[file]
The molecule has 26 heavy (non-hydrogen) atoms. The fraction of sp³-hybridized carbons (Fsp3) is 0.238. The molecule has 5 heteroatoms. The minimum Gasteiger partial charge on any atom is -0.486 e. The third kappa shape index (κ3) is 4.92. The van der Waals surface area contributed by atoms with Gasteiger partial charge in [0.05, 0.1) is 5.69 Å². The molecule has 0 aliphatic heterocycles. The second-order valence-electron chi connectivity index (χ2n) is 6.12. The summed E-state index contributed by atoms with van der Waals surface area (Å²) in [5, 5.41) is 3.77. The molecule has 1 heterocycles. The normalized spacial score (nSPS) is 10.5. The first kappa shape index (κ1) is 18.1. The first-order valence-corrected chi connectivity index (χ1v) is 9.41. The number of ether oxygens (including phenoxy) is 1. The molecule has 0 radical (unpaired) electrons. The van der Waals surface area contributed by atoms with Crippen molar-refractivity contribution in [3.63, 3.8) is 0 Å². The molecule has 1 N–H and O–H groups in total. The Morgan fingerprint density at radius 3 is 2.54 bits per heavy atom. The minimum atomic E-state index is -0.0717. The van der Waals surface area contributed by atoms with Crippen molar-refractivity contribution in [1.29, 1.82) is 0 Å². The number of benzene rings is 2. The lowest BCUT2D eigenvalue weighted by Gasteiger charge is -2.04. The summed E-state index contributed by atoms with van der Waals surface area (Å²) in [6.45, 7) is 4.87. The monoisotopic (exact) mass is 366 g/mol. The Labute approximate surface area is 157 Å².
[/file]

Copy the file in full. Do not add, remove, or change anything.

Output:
The molecule has 26 heavy (non-hydrogen) atoms. The fraction of sp³-hybridized carbons (Fsp3) is 0.238. The molecule has 5 heteroatoms. The minimum Gasteiger partial charge on any atom is -0.486 e. The third kappa shape index (κ3) is 4.92. The van der Waals surface area contributed by atoms with Gasteiger partial charge in [0.05, 0.1) is 5.69 Å². The molecule has 0 aliphatic heterocycles. The second-order valence-electron chi connectivity index (χ2n) is 6.12. The summed E-state index contributed by atoms with van der Waals surface area (Å²) in [5, 5.41) is 3.77. The molecule has 1 heterocycles. The normalized spacial score (nSPS) is 10.5. The first kappa shape index (κ1) is 18.1. The first-order valence-corrected chi connectivity index (χ1v) is 9.41. The number of ether oxygens (including phenoxy) is 1. The molecule has 0 radical (unpaired) electrons. The van der Waals surface area contributed by atoms with Crippen molar-refractivity contribution in [3.63, 3.8) is 0 Å². The molecule has 1 N–H and O–H groups in total. The Morgan fingerprint density at radius 3 is 2.54 bits per heavy atom. The minimum atomic E-state index is -0.0717. The van der Waals surface area contributed by atoms with Crippen molar-refractivity contribution in [1.29, 1.82) is 0 Å². The number of benzene rings is 2. The lowest BCUT2D eigenvalue weighted by Gasteiger charge is -2.04. The summed E-state index contributed by atoms with van der Waals surface area (Å²) in [6.45, 7) is 4.87. The monoisotopic (exact) mass is 366 g/mol. The Labute approximate surface area is 157 Å².